Thanksgiving: The Essential Ingredient to True Christian Worship

We are all thinking about cooking this week. Some of us will cook and others just consume! But we also need to think about the ingredients we will use to cook up Thanksgiving. And that is what the Bible will teach us in this sermon.

The following message was delivered at my beloved First Presbyterian Church of Chattanooga. I loved Thanksgiving services there. And this message was given in the context of one of those enchanted Thanksgiving mornings. I shall never forget those sweet days or those dear saints of God. I pray that this message may now be used to stir some preacher to prepare for that day and to also enjoy the time that God is giving you with the sheep of His flock.

Our reading for this Thanksgiving Day service is a Psalm that is entitled  in the King James, “A Psalm of praise.” But the Hebrew word for Praise here, is the same word that is later translated “Thanksgiving.” It is the Hebrew word “Toda.” In many ways it is hard to beat the good old Authorized Version, but for pure language sake, I think the ESV, the NIV, and NASB and many other versions do better. This is a Psalm of Thanksgiving.

Let us hear the inerrant and infallible Word of the living God.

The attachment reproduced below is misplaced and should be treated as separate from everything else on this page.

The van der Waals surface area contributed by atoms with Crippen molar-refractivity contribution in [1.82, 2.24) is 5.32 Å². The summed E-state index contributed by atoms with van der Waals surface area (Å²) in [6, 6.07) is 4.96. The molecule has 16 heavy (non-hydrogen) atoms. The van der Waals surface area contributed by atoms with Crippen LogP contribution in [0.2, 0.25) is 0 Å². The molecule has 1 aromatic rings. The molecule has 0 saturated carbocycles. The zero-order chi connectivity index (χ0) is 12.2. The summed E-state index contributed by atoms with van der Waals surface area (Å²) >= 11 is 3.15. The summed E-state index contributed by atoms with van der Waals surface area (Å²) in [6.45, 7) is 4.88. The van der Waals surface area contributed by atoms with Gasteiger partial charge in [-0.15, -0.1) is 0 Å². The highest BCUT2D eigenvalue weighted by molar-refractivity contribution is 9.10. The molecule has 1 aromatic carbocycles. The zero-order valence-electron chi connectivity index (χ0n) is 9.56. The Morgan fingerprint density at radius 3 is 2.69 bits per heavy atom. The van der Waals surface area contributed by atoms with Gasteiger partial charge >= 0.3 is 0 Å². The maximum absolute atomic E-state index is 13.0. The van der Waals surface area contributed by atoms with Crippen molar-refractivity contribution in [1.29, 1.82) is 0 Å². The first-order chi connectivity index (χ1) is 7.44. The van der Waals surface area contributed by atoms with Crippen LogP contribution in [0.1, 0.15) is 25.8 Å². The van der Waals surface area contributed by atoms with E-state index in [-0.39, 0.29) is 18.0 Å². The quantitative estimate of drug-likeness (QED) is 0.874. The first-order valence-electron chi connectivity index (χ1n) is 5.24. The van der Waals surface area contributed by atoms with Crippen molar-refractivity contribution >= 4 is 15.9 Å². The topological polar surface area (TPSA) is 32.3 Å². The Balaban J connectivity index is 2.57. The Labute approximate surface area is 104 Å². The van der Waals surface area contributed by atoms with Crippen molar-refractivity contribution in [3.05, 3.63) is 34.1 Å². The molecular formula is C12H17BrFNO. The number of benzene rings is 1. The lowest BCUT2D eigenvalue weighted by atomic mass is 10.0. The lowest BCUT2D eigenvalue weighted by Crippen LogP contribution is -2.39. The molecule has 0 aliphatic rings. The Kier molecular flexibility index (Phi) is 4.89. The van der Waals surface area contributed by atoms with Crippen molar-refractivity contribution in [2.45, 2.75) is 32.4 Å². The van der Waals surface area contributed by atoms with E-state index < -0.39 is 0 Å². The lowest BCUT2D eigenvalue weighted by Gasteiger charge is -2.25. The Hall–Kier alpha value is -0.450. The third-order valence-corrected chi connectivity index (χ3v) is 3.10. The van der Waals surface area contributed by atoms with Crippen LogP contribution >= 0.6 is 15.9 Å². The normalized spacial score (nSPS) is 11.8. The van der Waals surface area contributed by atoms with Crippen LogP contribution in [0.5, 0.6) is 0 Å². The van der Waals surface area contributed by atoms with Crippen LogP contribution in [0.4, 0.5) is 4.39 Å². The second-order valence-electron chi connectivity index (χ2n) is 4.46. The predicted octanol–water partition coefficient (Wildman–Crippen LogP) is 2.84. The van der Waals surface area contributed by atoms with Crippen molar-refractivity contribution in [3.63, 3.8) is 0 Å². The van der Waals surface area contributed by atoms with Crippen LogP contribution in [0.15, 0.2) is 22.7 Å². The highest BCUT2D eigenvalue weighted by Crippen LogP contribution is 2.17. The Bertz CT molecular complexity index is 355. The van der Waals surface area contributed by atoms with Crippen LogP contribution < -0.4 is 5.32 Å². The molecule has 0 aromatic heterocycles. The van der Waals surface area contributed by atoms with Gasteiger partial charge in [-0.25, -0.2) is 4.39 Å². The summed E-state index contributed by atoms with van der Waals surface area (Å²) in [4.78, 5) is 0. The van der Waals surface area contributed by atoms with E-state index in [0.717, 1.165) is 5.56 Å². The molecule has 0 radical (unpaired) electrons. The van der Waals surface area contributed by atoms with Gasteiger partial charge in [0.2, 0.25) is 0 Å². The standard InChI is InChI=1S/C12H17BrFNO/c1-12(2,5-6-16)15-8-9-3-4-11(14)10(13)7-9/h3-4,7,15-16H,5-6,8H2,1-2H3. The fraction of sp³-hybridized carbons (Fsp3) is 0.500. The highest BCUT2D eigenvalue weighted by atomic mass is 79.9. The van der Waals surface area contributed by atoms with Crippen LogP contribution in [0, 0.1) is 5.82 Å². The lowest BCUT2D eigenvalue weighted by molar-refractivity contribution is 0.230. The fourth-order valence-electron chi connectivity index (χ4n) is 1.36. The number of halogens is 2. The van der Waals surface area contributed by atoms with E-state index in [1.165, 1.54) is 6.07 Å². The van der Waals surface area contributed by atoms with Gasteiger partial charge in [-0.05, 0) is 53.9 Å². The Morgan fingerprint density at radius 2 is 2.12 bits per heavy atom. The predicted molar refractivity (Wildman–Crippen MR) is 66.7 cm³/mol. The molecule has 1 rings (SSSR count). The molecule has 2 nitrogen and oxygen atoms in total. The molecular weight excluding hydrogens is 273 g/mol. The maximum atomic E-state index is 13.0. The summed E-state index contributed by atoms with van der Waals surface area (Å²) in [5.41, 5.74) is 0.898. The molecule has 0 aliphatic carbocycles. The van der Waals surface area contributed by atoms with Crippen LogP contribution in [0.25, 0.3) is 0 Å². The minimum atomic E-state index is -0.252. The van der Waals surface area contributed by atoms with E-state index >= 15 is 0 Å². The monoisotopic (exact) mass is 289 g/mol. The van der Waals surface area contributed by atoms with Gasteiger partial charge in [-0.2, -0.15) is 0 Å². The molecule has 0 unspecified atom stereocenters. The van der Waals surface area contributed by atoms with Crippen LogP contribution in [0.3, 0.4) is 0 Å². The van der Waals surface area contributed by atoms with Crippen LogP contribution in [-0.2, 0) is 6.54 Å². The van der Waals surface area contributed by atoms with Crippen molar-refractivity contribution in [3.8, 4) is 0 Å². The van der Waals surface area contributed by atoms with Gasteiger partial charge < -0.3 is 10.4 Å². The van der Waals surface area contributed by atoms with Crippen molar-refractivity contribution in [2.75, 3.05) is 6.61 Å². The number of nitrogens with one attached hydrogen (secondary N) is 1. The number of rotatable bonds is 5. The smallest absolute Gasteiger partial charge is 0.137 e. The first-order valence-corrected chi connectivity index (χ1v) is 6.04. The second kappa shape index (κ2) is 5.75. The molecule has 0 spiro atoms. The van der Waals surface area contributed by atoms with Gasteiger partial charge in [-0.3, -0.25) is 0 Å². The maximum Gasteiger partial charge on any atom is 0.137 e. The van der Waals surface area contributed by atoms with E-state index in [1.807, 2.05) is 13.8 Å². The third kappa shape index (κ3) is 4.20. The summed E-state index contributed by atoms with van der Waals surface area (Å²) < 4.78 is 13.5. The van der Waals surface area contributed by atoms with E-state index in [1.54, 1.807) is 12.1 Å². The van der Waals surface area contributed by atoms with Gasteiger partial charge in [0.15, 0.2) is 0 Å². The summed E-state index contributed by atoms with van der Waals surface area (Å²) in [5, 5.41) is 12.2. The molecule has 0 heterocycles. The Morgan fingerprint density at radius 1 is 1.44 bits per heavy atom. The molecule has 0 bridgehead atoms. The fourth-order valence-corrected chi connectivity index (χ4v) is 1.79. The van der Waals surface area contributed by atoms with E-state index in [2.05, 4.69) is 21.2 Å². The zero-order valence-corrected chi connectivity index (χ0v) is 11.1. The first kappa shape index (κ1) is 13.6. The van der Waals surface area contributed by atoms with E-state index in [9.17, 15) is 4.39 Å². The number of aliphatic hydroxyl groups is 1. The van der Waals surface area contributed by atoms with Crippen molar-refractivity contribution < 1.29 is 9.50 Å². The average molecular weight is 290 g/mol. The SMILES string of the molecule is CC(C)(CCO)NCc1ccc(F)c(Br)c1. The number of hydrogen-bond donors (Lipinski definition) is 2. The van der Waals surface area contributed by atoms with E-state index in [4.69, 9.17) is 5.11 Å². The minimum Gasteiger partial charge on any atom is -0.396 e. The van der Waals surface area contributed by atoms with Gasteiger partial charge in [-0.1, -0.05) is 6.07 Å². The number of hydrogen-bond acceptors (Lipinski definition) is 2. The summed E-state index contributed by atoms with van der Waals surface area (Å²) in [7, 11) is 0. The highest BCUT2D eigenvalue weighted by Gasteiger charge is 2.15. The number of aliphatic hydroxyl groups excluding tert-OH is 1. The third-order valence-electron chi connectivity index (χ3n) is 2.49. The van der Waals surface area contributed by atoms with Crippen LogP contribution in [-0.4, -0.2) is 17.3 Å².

Make a joyful noise to the LORD, all the earth! Serve the LORD with gladness!  Come into his presence with singing!  Know that the LORD, he is God!   It is he who made us, and we are his;   we are his people, and the sheep of his pasture.  Enter his gates with thanksgiving,   and his courts with praise!   Give thanks to him; bless his name!  For the LORD is good;   his steadfast love endures forever,   and his faithfulness to all generations.

Thinking about Thanksgiving in Psalm 100

A teacher from the city was sent to a small rural area of the hills to help a little community that didn’t have a teacher. She began teaching phonics in helping 1st grade children to read. After a while, she gave her little students the words, “Thank you” in print for them to try and read. She went to this one little girl, hoping the student would use some of her newly learned reading strategies, The teacher gave the girl plenty of time to work out the words herself. After a few moments, though, the teacher decided to tell her the word: “thank.” When the child didn’t respond, her teacher said more emphatically, “Thank.” The little girl responded in her native dialect, “I AM thanking. I AM thanking!”

Well today let us think about Thanksgiving as we turn out attention to God’s Word.

I want to make just two main propositions about this majestic Psalm 100:

Worship is the will of God for the whole earth and Thanksgiving is the essential ingredient to True Worship.

True Worship is the will of God for the whole earth

First, in verses 1 and 2 we are admonished to worship, to serve him, to come into His presence with singing.